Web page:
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Louisiana: Political Tipsheet — Breaux May Run for Governor

Former Sen. John Breaux (D) is thinking about running for governor this year if incumbent Gov. Kathleen Blanco (D) takes a pass.

Blanco, battered by the Hurricane Katrina fiasco, has yet to say she wants a second term.

Breaux told a friend he is “very interested” in the race, Fax Weekly, a Louisiana political tipsheet, reported on Friday. The report also suggested that Blanco might be willing to defer to Breaux if he wanted to run.

Rep. Bobby Jindal (R), who lost narrowly to Blanco in 2003, already is running, as are some lesser-known candidates.

Breaux, now a lobbyist in Washington, D.C., contemplated a gubernatorial bid in 2003 but ultimately retired from Congress at the beginning of 2005.
— Nicole Duran

Weiner Touts Legislator as Fossella Challenger

Rep. Anthony Weiner (D), speaking last week to a Democratic political club on Staten Island, said he believes state Assemblyman Michael Cusick (D) ought to challenge Rep. Vito Fossella (R) in 2008.

“It would be great to have Mike fighting for us in Congress instead of Vito Fossella,” Weiner told the gathering, according to the Staten Island Advance.

Finding a strong candidate to run against Fossella has been a priority for Democrats since the Congressman won a special election in 1997. But they have been unable to recruit any highly regarded challengers.

Cusick was one of a quartet of elected officials who took a look at challenging Fossella in 2006 but decided against it. The lawmaker — who, like Weiner, is a former aide to Sen. Charles Schumer (D) — would have to sacrifice his seat in the Legislature to run for Congress. He told the newspaper that he is not ready to focus on 2008 yet.

“It’s nice to know my good friend thinks so highly of me,” Cusick said. “It’s nice to hear people, especially in those positions, think you’re qualified for that job.”

Other potential Democratic challengers to Fossella include New York City Councilman Michael McMahon and City Councilman Bill de Blasio, who does not live in the Congressional district. Both are term-limited in 2009.
— Josh Kurtz

Dingell to Give $1,000 to Each DCCC Frontliner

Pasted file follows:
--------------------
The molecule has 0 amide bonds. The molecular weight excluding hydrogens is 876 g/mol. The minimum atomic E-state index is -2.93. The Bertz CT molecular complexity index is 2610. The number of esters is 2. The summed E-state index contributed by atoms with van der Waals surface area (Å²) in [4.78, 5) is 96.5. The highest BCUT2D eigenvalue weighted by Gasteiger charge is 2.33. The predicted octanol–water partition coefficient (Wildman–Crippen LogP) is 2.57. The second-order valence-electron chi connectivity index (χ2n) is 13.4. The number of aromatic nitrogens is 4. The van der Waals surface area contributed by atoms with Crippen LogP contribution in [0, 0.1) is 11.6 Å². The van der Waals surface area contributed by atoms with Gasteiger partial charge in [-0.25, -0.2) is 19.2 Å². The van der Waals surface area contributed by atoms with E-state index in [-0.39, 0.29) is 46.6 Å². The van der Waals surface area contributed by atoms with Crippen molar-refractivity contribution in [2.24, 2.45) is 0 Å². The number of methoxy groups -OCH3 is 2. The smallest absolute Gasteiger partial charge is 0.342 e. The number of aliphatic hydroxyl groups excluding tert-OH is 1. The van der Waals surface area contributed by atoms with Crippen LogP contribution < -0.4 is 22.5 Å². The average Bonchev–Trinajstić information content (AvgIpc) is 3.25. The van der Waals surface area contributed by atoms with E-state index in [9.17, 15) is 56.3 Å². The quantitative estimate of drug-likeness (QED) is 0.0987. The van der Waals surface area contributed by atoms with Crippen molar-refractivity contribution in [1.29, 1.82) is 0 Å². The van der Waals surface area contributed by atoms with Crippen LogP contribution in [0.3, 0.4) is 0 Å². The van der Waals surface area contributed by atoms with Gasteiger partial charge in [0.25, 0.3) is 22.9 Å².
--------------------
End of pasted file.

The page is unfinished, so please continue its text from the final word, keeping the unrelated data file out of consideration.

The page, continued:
Rep. John Dingell (D-Mich.), the senior Member of the House and chairman of the Energy and Commerce Committee, announced Friday that he had pledged to contribute $1,000 to each of his 29 colleagues on the Democratic Congressional Campaign Committee’s new Frontline list.

The DCCC unveiled the list of its 29 most vulnerable House incumbents earlier in the week. Most were freshmen who had defeated Republicans in GOP-leaning districts last fall. Frontline status entitles Members to extra money and attention from the DCCC, provided they are willing to launch an aggressive fundraising program of their own.

“This is just the beginning of my endeavor to ensure that the Members who got us to the majority help us maintain our majority,” Dingell said in a statement. “The American people put Democrats in charge and now we have to work to maintain our majority.”
— J.K.

CREW Raises Objections Over Three FEC Reports

A government watchdog group has asked the Federal Election Commission to look into whether Sen. Tom Coburn (R-Okla.) and Reps. Lincoln Diaz-Balart (R-Fla.) and Marilyn Musgrave (R-Colo.) violated campaign finance laws by failing to properly identify their political donors.

Citizens for Responsibility and Ethics in Washington, the organization that last year helped publicize the improper relationships between then-Rep. Mark Foley (R-Fla.) and male House pages, claims Coburn failed to file roughly $350,000 in disclosures on time in 2004, which the FEC itself discovered during a recent audit. The group also alleges that Musgrave did not file on time disclosures for nearly $20,000 in donations and suggested Diaz-Balart deliberately did not disclose the contributions of 32 individuals.

“Campaigns are not entitled to hide the identities of their top donors until elections are over,” said Melanie Sloan, CREW’s executive director. “Voters have a right to this information and the FEC should come down hard on campaigns that refuse to provide it. One has to wonder what these candidates were trying to hide from their constituents.”
— Matthew Murray

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